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We were honored and delighted by our interview with Corey Rose on 9 News last Tuesday, not to mention the outpour of love from all of you. It was a real privilege to be able to talk about the team, Trevor, $6,000,000 and the impact this team has on The Center for Cancer and Blood Disorders.
Sometimes, there are pivotal moments in your life that lighting strikes and you’re on a new path. The obvious one on this team, is when you hear your loved one has cancer. But, a second, more positive moment was when I participated in my first Courage Classic. Like many of you, I was “talked into it”, I didn’t own a bicycle. I would not have described myself as an athlete (nor would I now), but it sounded like a grueling, and fun weekend activity. I came to watch my brother 13 years ago, suffer from Leadville to Copper (the route was different then) and the absolute heart and soul he put into attempting the ride. Like many of us, he didn’t finish the “whole thing” back then, it was 3 days, he was on an ancient mountain bike that had never seek chain lube or a reasonable fit. Somehow, after all that pain, the next year he talked Dad and Dr. Mike Kent into riding alongside. And… like many of us… they finished dead last. Arriving at aid stations with half an orange left and desperate for fluids, escorted into Copper by the Highway State Patrol. Yet, still, the next year he bought me a $150 bike on Amazon and Brad, Bridget and I joined the suffering.. I mean team..
The Courage Classic is not a race.
The event is fueled by heart, and love, and quads and hamstrings. My first year was a 56 mile route on day one and suffice it to say, I was not ready. It was the longest bike ride I had ever been on in my entire life. My dad continued to tell me this was the last hill… it wasn’t. I had decided I was not going to ride the 4 miles from Frisco to Copper at the end, we were staying in Frisco, I didn’t need it. Or more aptly put, F-that.
Then that afternoon, Jessa Salvador spoke, and told us of her fight with Leukemia, of her relapses, of her treatment. And so I got back on the bike.
I don’t share this in an effort to scare anyone off, this is just my journey into the Courage Classic. I am a different person because of the Wheels team and the event. I am healthier than I could have hoped to be at this age, I am constantly pushing my limits, I rode 53 miles with 5,600 ft of elevation gain by choice yesterday for training. I never would have done this 10 years ago. In fact, it took me 10 years to even attempt the Big Kahuna ride.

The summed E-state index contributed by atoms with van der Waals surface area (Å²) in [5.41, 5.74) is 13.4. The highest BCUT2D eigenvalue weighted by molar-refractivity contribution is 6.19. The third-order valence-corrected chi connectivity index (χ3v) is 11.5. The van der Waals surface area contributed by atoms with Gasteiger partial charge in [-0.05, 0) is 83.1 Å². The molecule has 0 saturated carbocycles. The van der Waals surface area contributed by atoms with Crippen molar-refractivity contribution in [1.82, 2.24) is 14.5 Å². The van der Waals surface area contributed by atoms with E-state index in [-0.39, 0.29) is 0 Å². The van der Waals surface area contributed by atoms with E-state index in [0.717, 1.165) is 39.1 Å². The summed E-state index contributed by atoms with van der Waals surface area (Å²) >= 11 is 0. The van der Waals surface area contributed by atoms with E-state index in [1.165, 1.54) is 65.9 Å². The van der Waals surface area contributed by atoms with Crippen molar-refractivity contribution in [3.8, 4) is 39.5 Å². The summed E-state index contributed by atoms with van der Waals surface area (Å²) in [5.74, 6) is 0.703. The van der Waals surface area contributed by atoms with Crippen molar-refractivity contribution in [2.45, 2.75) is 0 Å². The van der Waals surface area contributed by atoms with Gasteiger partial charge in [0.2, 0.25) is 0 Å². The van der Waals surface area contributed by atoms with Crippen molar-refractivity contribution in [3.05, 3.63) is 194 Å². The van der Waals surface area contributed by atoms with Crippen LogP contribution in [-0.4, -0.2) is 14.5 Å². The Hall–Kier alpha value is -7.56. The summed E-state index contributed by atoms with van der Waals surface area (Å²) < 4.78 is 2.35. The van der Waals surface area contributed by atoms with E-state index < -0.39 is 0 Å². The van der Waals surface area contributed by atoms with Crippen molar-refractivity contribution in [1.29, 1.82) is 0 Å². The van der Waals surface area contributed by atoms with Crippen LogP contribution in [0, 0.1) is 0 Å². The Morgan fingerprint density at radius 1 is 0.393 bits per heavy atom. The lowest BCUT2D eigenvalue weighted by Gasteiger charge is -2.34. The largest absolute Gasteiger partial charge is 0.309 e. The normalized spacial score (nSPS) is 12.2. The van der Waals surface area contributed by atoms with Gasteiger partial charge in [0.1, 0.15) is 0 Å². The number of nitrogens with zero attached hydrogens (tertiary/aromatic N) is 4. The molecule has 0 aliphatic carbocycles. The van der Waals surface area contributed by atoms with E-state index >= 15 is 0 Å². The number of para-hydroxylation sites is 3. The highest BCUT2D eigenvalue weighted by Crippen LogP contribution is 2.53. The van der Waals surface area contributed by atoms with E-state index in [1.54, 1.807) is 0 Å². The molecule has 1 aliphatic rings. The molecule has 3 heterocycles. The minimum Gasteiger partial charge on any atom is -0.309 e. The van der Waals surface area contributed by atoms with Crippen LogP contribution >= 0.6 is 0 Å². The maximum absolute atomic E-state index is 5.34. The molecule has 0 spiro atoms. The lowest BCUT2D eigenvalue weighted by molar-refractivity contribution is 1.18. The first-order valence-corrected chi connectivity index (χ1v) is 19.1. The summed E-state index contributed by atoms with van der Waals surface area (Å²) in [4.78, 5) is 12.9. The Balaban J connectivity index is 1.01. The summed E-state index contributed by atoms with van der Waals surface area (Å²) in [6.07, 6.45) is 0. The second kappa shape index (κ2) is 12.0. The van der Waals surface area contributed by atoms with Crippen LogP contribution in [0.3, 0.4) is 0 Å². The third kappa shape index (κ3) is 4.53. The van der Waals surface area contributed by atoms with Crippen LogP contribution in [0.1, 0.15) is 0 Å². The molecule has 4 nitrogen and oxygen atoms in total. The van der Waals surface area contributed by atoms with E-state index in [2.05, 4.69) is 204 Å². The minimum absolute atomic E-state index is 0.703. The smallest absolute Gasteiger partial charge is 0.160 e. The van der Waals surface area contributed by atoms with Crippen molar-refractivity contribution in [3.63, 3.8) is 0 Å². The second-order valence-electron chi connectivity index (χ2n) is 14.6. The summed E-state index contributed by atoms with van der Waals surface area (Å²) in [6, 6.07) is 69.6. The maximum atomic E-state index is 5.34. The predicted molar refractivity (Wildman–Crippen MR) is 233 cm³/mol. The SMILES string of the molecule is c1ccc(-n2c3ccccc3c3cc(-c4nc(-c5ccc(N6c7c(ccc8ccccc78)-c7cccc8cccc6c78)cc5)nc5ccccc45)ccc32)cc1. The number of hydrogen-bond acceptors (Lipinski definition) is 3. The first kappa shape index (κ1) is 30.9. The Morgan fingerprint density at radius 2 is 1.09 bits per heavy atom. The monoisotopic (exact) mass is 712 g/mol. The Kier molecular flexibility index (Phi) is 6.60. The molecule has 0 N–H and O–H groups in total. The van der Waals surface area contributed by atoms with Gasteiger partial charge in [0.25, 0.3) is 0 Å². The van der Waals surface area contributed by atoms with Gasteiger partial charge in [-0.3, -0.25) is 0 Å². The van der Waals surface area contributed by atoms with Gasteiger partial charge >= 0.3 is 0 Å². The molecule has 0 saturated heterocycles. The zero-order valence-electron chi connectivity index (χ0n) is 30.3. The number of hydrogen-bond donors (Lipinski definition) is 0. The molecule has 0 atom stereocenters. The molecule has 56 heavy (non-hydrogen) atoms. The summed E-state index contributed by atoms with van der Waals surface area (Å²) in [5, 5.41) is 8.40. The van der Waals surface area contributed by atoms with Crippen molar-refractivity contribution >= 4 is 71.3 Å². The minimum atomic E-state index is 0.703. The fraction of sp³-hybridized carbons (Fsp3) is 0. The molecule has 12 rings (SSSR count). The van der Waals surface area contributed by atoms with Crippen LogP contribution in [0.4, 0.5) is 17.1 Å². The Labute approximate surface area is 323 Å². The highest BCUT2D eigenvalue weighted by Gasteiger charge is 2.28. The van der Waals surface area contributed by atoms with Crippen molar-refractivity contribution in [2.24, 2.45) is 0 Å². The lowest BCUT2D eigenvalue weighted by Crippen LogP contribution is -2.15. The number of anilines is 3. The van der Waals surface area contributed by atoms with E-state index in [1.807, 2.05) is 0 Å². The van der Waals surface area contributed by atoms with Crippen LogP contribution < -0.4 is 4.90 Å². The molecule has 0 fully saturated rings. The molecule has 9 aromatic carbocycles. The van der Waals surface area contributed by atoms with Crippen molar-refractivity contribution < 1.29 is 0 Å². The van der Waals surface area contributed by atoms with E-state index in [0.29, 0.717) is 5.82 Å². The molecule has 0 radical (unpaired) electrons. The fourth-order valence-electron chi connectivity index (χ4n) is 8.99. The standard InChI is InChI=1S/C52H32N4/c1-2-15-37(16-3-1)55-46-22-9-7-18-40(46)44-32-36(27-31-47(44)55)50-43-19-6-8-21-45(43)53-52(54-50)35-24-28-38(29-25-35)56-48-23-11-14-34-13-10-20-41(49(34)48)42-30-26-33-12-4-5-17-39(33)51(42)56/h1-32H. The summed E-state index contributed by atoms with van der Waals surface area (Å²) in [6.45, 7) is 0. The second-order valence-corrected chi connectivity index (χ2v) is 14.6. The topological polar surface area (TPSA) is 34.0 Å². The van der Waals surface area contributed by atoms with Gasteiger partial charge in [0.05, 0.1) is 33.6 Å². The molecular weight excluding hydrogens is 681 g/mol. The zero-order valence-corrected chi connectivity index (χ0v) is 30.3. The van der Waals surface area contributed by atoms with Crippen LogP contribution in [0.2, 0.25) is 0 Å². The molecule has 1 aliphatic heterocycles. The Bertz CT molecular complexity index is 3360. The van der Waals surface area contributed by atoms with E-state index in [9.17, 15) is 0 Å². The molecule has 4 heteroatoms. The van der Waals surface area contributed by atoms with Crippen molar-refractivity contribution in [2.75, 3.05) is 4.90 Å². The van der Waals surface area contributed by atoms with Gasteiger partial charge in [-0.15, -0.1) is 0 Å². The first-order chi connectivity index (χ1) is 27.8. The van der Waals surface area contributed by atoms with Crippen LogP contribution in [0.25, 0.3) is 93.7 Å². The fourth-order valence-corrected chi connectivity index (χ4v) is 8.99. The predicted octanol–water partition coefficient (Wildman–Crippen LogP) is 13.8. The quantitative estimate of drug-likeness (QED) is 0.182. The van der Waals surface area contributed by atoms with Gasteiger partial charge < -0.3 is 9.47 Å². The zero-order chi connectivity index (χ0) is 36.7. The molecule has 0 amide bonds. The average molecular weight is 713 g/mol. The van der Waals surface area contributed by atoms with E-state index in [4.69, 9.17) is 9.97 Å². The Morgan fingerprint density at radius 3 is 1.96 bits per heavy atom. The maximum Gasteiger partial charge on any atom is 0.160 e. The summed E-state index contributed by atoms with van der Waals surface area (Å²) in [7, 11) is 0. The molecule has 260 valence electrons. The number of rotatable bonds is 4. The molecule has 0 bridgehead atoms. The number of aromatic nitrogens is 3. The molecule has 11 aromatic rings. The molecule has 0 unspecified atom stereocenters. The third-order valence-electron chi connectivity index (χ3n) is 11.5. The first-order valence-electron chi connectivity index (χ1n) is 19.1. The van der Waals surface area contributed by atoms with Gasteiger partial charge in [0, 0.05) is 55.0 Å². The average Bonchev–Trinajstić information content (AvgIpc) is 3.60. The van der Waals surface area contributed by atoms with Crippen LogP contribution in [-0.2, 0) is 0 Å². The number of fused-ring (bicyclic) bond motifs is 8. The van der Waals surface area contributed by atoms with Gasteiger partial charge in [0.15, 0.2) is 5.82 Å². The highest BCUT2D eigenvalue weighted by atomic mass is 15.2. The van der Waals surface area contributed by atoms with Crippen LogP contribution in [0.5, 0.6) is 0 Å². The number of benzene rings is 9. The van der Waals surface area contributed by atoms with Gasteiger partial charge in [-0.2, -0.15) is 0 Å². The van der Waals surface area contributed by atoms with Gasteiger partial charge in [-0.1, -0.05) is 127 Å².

I love the Courage Classic. I suppose, I better. But, when I look around the room next Saturday and see all your pretty faces… I will not see a bunch of non-caring cutthroat athletes. I see family and friends, adult summer camp, a reunion of hearts and bonds. In this world of bad news, I see 250 people working together, riding to their limit (whatever limit that is, is for you to decide) and raising SO MUCH MONEY.
And a few things to note for you first year riders;
When you see a Wheels Jersey - Say hello! Or Go Wheels!
This is the best supported ride in the country, do not let distance, mechanics, or nutrition and hydration deter you. There are aid stations every 10 miles and they are stocked like a grocery store! Band-Aids, sunscreen, medics, they got it! There are SAG Wagons passing by at all times and other cyclists will help you! There are mechanics in Copper and at the aid stations, you need something, they will get it for you!
There is no shame in Sagging!! I rode the Amber 66 mile loop for 7 years. I set out for the 80, I sagged at the last possible option in Vail and rode down. It’s a delightful ride and if you know me, you know I hate out and backs… I highly recommend this route if Vail is deterring you.
HAVE FUN! This is a volunteer ride, and volunteer staffed event and the main goal is to raise $3.5M annually for Children’s Hospital Colorado. The second is to have the best weekend of your year!
If you have any questions, big or small, please reach out!
See you soon,